DUBAI, October 14 (Hfrance.fr) - Hundreds of Yemenis are trapped by fierce fighting between the government and Houthi forces in the northern governorate of Marib,residents and a local official said after fighting for control of the gas-rich region some 10,000 people were displaced last month.
The internationally recognized government backed by a Saudi-led coalition declared southern Marib a military zone on Tuesday after the gains of the Iran-aligned Houthi movement, which also advanced in the Shabwa region in the southern Yemen. learn more
A UN report released on Wednesday cited initial unconfirmed information that six civilians were killed last month in Shabwa, which has deposits of oil and Yemen's only liquefied natural gas terminal. He said nine civilians were killed in southern Marib in September and October.
Marib is the last northern stronghold of the government which was ousted by the Houthis from the capital Sana'a at the end of 2014, prompting the coalition to intervene months later, only to get bogged down in years of military stalemate.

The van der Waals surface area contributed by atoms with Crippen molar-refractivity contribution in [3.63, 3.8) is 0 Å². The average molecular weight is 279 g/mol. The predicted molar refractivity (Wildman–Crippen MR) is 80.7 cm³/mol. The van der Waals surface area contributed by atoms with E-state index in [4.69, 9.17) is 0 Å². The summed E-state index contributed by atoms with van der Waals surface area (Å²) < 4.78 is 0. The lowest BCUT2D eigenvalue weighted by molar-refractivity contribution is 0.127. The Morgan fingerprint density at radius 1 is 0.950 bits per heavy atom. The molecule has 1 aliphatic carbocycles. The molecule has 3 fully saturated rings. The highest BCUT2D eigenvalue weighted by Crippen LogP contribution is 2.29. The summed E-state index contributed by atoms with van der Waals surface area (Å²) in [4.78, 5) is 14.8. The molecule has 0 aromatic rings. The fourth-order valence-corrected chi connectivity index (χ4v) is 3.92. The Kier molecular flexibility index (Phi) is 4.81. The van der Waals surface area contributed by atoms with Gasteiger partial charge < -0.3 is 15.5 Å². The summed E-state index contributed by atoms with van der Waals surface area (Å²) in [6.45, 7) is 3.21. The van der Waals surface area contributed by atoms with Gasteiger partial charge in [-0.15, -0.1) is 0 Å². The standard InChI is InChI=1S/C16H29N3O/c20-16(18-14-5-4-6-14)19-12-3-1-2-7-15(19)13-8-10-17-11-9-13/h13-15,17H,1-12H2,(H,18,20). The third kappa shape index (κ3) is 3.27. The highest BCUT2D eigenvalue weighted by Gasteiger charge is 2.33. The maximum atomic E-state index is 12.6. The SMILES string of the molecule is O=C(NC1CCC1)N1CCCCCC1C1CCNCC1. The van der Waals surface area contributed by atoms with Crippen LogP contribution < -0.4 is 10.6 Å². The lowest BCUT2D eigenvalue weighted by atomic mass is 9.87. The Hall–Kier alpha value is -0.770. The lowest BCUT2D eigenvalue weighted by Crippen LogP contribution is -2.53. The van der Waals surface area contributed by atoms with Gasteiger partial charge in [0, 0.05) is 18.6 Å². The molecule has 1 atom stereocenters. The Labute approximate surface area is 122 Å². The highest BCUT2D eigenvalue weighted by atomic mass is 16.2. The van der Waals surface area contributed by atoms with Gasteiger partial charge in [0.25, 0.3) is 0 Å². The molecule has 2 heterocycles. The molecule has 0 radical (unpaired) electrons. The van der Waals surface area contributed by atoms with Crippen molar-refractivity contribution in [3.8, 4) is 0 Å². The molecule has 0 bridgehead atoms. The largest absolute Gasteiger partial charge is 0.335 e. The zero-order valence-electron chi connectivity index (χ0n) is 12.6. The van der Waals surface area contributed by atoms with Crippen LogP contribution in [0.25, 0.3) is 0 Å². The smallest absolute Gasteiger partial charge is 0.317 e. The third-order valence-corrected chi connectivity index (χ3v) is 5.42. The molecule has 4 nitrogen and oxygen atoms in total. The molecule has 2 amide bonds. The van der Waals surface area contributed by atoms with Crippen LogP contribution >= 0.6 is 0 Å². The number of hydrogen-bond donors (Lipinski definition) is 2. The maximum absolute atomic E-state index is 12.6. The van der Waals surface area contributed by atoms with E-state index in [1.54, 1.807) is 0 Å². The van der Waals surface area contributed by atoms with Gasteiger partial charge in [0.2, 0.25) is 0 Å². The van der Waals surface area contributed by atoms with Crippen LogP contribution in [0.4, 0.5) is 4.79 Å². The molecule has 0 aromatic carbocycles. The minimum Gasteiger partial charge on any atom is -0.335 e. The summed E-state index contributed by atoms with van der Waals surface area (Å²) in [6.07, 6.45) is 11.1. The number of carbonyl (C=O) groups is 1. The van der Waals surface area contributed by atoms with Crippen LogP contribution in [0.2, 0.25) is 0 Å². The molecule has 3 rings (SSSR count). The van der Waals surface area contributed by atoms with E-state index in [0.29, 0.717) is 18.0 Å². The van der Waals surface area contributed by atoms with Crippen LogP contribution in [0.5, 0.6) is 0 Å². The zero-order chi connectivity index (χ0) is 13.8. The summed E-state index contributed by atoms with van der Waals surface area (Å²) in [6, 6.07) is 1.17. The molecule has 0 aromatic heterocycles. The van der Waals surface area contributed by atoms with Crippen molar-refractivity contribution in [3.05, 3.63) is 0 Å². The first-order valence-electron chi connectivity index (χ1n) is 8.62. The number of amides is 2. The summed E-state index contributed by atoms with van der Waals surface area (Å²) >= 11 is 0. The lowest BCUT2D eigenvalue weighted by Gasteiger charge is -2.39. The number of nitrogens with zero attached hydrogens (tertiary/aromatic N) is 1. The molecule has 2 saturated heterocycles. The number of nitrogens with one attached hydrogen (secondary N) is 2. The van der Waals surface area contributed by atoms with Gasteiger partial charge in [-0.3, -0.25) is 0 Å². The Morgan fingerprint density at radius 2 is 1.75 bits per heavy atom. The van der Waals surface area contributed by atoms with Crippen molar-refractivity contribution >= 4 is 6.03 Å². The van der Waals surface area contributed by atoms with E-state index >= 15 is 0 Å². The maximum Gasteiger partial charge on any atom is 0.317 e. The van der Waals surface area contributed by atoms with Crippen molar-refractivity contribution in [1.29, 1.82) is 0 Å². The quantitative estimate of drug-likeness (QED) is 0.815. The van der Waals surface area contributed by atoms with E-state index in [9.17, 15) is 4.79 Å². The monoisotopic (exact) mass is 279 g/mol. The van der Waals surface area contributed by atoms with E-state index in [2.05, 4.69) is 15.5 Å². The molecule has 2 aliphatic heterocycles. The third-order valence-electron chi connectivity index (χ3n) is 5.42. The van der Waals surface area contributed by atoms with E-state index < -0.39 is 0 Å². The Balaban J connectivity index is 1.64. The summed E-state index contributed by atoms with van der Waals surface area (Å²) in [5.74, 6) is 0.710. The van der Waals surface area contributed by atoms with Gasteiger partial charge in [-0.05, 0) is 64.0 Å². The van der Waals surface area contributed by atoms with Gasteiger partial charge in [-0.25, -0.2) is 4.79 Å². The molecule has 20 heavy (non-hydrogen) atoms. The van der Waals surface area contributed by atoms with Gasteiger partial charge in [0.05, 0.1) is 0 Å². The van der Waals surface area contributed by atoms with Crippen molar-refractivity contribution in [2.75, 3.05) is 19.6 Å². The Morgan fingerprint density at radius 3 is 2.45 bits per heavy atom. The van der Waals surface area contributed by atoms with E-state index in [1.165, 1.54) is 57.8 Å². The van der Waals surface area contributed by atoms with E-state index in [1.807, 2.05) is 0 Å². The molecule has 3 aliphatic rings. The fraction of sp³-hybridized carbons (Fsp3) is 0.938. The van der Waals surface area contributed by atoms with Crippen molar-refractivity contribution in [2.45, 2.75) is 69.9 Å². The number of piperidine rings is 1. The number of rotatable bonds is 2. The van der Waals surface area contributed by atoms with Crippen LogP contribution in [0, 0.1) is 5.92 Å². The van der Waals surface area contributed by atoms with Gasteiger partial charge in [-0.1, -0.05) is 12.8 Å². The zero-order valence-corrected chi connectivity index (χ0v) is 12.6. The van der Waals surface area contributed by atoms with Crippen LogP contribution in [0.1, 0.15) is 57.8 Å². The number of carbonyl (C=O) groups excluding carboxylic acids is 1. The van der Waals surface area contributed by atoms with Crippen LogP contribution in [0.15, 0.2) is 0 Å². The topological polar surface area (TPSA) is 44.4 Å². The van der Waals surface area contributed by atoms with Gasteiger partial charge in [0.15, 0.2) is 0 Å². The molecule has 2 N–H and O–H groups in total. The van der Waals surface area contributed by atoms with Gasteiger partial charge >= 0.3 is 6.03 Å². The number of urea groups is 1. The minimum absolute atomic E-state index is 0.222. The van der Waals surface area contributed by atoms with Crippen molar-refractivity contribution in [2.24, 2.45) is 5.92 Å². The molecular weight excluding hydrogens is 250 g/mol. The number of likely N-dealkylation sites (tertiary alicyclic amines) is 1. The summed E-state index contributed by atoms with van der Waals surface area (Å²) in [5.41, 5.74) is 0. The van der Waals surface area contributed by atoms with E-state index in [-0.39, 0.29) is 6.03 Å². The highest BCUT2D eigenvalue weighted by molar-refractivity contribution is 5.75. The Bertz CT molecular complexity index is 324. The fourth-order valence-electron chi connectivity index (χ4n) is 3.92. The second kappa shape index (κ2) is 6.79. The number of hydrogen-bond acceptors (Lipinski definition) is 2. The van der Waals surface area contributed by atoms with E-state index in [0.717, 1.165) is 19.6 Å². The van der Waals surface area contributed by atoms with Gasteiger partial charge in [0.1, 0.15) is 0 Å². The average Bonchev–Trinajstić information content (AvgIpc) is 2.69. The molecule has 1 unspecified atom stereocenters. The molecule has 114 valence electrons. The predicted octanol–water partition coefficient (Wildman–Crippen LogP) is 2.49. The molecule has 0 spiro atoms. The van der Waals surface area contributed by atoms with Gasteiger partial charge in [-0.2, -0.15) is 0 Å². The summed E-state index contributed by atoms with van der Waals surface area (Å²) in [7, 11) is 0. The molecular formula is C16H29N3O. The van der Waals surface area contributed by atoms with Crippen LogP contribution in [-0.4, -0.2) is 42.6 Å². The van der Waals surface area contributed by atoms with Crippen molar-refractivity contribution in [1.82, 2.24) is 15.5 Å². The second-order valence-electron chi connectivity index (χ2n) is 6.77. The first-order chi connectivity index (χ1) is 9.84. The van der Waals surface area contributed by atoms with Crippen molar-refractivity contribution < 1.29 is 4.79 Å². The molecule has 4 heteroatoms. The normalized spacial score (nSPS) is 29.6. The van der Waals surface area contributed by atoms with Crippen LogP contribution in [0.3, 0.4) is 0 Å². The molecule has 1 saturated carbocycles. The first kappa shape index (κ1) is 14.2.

UN efforts to craft a ceasefire have stalled as Saudi Arabia and the The Houthis are both resisting compromise to end more than six years of war that has sparked what the United Nations calls the world's greatest humanitarian crisis.
The United Nations said nearly 10,000 people were internally displaced in Marib governorate last month alone, more than 4,200 of whom fled the southern districts of Harib, al-Jubah and Rahabah.
A fourth district, al-Abdiyah, has been under siege since September 23, hampering the movement of civilians and hampering the flow of humanitarian aid, includingincluding medical supplies, the United Nations Office for the Coordination of Humanitarian Assistance (OCHA) said.
Houthi forces occupied positions 18 km (10 miles) west of Marib and attempt to advance elsewhere to encircle the town, which hosts hundreds of thousands of internally displaced people.
The conflict, seen in the Middle East as a proxy war between Saudi Arabia and Iran, has left tens of thousands of people dead and left 80% of the Yemeni population in need of humanitarian aid. Report by Mohammed Ghobari and the Yemeni team; written by Ghaida Ghantous; edited by Mark Heinrich
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